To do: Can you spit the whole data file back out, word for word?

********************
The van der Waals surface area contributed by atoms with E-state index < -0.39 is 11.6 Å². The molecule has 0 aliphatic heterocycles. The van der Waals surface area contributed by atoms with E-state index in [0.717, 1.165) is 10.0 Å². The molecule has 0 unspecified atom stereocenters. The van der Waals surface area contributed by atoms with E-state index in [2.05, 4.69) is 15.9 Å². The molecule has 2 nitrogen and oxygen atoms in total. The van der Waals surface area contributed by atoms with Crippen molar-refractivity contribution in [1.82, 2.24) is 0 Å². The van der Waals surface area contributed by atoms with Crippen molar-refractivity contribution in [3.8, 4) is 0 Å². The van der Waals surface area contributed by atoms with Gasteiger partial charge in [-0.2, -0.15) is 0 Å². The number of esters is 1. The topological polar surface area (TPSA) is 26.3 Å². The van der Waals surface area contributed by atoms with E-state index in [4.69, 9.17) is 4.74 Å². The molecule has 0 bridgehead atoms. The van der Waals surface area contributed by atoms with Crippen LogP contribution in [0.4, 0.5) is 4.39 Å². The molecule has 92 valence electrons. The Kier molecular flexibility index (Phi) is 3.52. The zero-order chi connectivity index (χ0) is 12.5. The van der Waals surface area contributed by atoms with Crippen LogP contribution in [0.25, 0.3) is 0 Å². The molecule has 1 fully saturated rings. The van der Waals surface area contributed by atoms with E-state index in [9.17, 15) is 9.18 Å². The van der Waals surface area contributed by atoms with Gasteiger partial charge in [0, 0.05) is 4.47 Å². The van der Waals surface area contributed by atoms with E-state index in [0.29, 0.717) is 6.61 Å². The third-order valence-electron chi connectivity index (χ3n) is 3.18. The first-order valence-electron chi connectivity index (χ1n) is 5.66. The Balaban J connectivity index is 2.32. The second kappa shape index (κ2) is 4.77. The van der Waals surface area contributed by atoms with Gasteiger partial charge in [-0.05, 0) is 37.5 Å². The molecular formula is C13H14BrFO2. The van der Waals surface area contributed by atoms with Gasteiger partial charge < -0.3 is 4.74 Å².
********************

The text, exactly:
The van der Waals surface area contributed by atoms with E-state index < -0.39 is 11.6 Å². The molecule has 0 aliphatic heterocycles. The van der Waals surface area contributed by atoms with E-state index in [0.717, 1.165) is 10.0 Å². The molecule has 0 unspecified atom stereocenters. The van der Waals surface area contributed by atoms with E-state index in [2.05, 4.69) is 15.9 Å². The molecule has 2 nitrogen and oxygen atoms in total. The van der Waals surface area contributed by atoms with Crippen molar-refractivity contribution in [1.82, 2.24) is 0 Å². The van der Waals surface area contributed by atoms with Crippen molar-refractivity contribution in [3.8, 4) is 0 Å². The van der Waals surface area contributed by atoms with Gasteiger partial charge in [-0.2, -0.15) is 0 Å². The number of esters is 1. The topological polar surface area (TPSA) is 26.3 Å². The van der Waals surface area contributed by atoms with E-state index in [4.69, 9.17) is 4.74 Å². The molecule has 0 bridgehead atoms. The van der Waals surface area contributed by atoms with Crippen LogP contribution in [0.4, 0.5) is 4.39 Å². The molecule has 92 valence electrons. The Kier molecular flexibility index (Phi) is 3.52. The zero-order chi connectivity index (χ0) is 12.5. The van der Waals surface area contributed by atoms with Crippen LogP contribution in [0.25, 0.3) is 0 Å². The molecule has 1 fully saturated rings. The van der Waals surface area contributed by atoms with E-state index in [9.17, 15) is 9.18 Å². The van der Waals surface area contributed by atoms with Gasteiger partial charge in [0, 0.05) is 4.47 Å². The van der Waals surface area contributed by atoms with E-state index in [0.29, 0.717) is 6.61 Å². The third-order valence-electron chi connectivity index (χ3n) is 3.18. The first-order valence-electron chi connectivity index (χ1n) is 5.66. The Balaban J connectivity index is 2.32. The second kappa shape index (κ2) is 4.77. The van der Waals surface area contributed by atoms with Gasteiger partial charge in [-0.05, 0) is 37.5 Å². The molecular formula is C13H14BrFO2. The van der Waals surface area contributed by atoms with Gasteiger partial charge < -0.3 is 4.74 Å².